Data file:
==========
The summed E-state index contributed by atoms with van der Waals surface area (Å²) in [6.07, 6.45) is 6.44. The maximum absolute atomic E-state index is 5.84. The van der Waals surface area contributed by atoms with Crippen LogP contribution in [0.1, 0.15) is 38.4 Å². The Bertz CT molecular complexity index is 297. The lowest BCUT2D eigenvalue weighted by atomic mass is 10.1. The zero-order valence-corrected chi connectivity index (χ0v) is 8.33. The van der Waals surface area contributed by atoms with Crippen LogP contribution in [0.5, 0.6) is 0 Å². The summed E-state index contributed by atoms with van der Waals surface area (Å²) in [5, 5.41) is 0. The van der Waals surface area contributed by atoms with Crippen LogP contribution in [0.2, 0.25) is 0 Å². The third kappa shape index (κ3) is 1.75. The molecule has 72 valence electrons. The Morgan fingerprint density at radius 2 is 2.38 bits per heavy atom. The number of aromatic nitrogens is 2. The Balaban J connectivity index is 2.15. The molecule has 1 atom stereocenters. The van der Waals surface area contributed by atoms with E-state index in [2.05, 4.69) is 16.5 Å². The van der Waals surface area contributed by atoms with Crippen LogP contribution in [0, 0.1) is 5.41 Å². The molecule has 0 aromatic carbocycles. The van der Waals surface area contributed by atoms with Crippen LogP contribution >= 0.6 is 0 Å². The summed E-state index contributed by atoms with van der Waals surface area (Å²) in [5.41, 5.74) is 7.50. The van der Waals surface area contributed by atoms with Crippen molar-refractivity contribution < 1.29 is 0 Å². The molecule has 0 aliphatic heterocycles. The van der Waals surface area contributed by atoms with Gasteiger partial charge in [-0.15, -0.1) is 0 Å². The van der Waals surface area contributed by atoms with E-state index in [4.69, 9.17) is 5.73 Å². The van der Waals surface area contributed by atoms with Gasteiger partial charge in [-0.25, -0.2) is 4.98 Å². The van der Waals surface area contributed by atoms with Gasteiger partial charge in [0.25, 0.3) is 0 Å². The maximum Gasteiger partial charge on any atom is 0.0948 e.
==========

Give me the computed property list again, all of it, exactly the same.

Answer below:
The summed E-state index contributed by atoms with van der Waals surface area (Å²) in [6.07, 6.45) is 6.44. The maximum absolute atomic E-state index is 5.84. The van der Waals surface area contributed by atoms with Crippen LogP contribution in [0.1, 0.15) is 38.4 Å². The Bertz CT molecular complexity index is 297. The lowest BCUT2D eigenvalue weighted by atomic mass is 10.1. The zero-order valence-corrected chi connectivity index (χ0v) is 8.33. The van der Waals surface area contributed by atoms with Crippen LogP contribution in [0.5, 0.6) is 0 Å². The summed E-state index contributed by atoms with van der Waals surface area (Å²) in [5, 5.41) is 0. The van der Waals surface area contributed by atoms with Crippen LogP contribution in [0.2, 0.25) is 0 Å². The third kappa shape index (κ3) is 1.75. The molecule has 72 valence electrons. The Morgan fingerprint density at radius 2 is 2.38 bits per heavy atom. The number of aromatic nitrogens is 2. The Balaban J connectivity index is 2.15. The molecule has 1 atom stereocenters. The van der Waals surface area contributed by atoms with E-state index in [2.05, 4.69) is 16.5 Å². The van der Waals surface area contributed by atoms with Crippen LogP contribution in [0, 0.1) is 5.41 Å². The molecule has 0 aromatic carbocycles. The van der Waals surface area contributed by atoms with Crippen LogP contribution >= 0.6 is 0 Å². The summed E-state index contributed by atoms with van der Waals surface area (Å²) in [5.41, 5.74) is 7.50. The van der Waals surface area contributed by atoms with Crippen molar-refractivity contribution < 1.29 is 0 Å². The molecule has 0 aliphatic heterocycles. The van der Waals surface area contributed by atoms with Gasteiger partial charge in [-0.15, -0.1) is 0 Å². The van der Waals surface area contributed by atoms with E-state index in [4.69, 9.17) is 5.73 Å². The van der Waals surface area contributed by atoms with Gasteiger partial charge in [-0.25, -0.2) is 4.98 Å². The van der Waals surface area contributed by atoms with Gasteiger partial charge in [0.25, 0.3) is 0 Å². The maximum Gasteiger partial charge on any atom is 0.0948 e.